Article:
Recently, a former student called me to vent about the rules of married life and how these rules don’t match the vision that she has for herself as a change agent. As she talked about drowning in externally imposed expectations about being a married woman (sounding like a feminist just as much as sounding like … More Follow the Power: Who Controls the Conversation Around Reform?
A year ago, someone (let’s call her Amy) told me about a conversation she had with a school reformer. In short, the conversation was about why (and ultimately how) Black children need to be controlled. It was argued that on their own, they did not have the motivation or the character necessary for achievement. It … More Stop Giving Reform a Bad Name
This summer, I wrote a piece in favor of the Senate’s modified version of NCLB (as it is currently up for renewal). I summarized its position in the following statement… In light of last minute amendments, the (Senate’s) final version maintains NCLB’s position to disclose student performance and expose gaps by way of standardized tests. … More Education Next Poll Results, ECAA, and State Level Accountability
Last year, I was invited into a local radio station in Milwaukee to record my views on the state of Black children in Wisconsin. Here is what I said… In a statement about capitalism and democratic socialism, Dr. Martin Luther King Jr had this to say: You can’t talk about solving the economic problem of … More Is Education Reform a Matter of Cosmetics?
Part II of the series: The Need for a Deeper Dive Over the past few months, I have tweeted under the #biggerfish2fry umbrella arguing that I don’t want to pick sides in the polarized reform/anti-reform debate. I feel that each side has a compelling argument and each side has room for growth. But being challenged … More Reformers and Anti-Reformers: An Underwater Perspective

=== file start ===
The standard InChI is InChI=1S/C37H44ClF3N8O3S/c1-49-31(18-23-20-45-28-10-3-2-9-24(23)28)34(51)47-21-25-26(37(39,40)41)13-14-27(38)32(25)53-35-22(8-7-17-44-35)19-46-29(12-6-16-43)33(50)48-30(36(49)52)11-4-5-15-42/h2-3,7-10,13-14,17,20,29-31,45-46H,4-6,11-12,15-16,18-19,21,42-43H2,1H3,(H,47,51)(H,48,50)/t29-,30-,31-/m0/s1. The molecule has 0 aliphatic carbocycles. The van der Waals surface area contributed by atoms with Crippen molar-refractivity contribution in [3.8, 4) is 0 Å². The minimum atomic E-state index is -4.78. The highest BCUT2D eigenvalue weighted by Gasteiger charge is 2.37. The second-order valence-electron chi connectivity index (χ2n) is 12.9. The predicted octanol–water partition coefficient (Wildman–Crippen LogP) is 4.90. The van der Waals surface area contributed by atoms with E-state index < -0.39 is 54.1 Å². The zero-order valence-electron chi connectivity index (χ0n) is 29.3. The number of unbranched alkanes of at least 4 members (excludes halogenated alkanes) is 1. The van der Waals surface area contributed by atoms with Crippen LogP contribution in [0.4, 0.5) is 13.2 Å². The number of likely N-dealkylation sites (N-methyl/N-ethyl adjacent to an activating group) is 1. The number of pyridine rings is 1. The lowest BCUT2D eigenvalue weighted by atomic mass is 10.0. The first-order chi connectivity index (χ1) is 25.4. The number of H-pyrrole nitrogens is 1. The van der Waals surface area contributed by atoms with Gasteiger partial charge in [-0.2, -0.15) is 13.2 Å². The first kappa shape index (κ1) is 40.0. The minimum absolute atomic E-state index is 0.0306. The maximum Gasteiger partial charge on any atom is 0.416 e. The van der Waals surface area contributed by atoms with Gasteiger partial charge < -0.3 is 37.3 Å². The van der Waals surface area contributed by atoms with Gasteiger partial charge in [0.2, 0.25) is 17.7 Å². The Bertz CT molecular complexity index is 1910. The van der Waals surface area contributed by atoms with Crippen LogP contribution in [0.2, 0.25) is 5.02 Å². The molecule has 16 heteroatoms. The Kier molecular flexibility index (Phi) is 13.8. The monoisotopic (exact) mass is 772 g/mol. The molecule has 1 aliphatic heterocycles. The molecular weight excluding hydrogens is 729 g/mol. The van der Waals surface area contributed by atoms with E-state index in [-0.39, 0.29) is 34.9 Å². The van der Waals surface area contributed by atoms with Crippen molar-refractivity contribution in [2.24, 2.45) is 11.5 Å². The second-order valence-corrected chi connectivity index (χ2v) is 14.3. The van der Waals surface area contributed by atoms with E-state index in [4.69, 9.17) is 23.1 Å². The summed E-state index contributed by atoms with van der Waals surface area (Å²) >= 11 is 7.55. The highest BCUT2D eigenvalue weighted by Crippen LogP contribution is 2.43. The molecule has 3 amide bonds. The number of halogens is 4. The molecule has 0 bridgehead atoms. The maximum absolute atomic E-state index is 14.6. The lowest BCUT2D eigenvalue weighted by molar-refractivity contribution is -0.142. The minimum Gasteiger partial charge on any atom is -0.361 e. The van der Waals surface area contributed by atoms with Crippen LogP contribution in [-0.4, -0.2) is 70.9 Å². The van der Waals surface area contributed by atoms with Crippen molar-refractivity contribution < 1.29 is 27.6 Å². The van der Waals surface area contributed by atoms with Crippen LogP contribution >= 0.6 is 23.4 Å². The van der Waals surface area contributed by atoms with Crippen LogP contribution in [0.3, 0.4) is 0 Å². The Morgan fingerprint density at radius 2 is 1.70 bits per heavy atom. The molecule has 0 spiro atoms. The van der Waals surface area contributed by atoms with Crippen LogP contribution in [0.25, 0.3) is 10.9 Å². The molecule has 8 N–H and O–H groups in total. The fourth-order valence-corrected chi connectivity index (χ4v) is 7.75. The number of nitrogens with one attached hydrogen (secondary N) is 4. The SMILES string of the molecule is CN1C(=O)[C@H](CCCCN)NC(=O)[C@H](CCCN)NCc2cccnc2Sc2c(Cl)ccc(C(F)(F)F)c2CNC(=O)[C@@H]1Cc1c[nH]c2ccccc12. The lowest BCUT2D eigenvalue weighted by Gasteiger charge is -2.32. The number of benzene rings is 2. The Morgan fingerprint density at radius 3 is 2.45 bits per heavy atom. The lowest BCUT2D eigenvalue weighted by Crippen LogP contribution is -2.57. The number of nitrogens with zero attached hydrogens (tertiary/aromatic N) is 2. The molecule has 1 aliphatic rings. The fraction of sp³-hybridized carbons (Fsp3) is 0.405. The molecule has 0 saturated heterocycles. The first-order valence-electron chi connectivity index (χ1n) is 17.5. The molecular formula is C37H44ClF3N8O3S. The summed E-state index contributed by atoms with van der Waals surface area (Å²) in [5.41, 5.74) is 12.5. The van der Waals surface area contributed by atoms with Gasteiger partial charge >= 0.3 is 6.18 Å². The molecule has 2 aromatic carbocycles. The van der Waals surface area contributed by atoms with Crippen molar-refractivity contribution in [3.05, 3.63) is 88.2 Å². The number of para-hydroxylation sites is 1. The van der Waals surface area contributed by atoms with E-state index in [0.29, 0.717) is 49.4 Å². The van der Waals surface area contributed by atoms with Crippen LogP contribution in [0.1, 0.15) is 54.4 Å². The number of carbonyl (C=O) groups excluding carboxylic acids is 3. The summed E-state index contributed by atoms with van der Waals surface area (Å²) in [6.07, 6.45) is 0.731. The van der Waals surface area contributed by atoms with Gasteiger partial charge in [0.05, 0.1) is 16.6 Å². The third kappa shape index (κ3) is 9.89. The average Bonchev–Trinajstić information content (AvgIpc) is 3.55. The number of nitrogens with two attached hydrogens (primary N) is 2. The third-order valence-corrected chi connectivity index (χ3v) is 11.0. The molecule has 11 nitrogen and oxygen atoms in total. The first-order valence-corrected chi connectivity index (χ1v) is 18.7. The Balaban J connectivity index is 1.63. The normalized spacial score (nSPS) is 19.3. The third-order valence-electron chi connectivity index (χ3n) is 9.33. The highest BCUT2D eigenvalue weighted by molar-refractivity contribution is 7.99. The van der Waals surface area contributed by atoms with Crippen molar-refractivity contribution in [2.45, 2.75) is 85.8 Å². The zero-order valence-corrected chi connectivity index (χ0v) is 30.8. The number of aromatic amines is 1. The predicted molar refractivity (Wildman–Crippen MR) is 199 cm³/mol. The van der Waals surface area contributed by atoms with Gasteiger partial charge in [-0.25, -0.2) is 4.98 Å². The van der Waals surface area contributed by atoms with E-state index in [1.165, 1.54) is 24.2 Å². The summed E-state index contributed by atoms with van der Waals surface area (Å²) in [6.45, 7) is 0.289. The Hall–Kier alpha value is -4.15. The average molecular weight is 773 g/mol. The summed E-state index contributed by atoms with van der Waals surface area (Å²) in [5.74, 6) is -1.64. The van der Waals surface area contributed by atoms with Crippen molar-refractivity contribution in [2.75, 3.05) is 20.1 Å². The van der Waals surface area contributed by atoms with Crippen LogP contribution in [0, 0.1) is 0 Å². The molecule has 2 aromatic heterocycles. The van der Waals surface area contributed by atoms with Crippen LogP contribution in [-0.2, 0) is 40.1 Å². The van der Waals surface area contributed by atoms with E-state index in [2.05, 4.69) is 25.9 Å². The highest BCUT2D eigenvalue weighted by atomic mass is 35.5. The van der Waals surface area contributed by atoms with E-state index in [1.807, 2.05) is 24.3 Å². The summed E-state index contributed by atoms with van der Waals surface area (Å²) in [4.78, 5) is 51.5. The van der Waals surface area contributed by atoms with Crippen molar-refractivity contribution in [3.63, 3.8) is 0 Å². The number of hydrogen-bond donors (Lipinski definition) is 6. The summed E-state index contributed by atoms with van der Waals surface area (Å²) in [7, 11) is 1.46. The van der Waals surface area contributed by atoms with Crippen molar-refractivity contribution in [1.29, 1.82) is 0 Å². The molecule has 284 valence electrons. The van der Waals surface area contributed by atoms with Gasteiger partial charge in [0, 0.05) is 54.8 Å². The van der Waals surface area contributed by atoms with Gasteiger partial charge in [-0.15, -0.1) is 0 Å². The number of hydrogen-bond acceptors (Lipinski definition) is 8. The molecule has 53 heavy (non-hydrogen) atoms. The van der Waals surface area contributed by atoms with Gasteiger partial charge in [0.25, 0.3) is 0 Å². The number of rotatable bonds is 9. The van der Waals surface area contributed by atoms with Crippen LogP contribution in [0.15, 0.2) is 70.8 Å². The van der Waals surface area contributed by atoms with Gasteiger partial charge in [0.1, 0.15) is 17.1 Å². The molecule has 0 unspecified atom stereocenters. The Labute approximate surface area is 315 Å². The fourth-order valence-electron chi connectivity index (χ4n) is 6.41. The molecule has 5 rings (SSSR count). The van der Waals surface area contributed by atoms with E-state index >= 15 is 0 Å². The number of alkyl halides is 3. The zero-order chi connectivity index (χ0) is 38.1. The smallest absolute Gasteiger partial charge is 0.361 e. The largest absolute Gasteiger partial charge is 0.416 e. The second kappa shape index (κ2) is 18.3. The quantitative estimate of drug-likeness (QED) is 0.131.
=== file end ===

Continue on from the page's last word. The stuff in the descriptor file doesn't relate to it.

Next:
This post is the first of a two-part series. Recently, one of my favorite bloggers shared a reflection on the challenges of education reports. He argued that anytime education is in the publication’s title of the journal, you can count on there being an uncritical, fairly simplified review of the topic at hand. Aside from … More The Need for a Deeper Dive
Part III of the Series: Testing as a Civil Rights Strategy is Not about Achievement The best way to talk about equity is to use runners racing on a track as a metaphor. Equality would suggest that for fairness, all runners need to start at the same place in the race. But, equity would mandate … More And It Is Not About Equity Either
Part II of the Series: Testing as a Civil Rights Strategy is Not About Achievement If you put students across the socioeconomic spectrum together in the same room with each other and then gave them the same instruction, particularly the same improved instruction, the achievement gap would prevail. While this improved instruction should influence improvement … More It’s Also Not about Equality
I recently wrote “The Standardization Trap” where I talked about standardized tests in how they adversely influence instruction. One of my main arguments was against the notion of tests being used as the primary measure of achievement. In that students need access to literacies beyond those that are captured by standardized tests, centering them as the … More Is Test-Based Accountability a Civil Rights Issue?
One reason why we support charter schools and the school reform movement here in the Empowerment Network is that reform is theorized to radically serve all students without excuses. Minority and low-income students need a schooling model that is based on their achievement—not based on the achievement of others. I make this distinction frequently because … More The Standardization Trap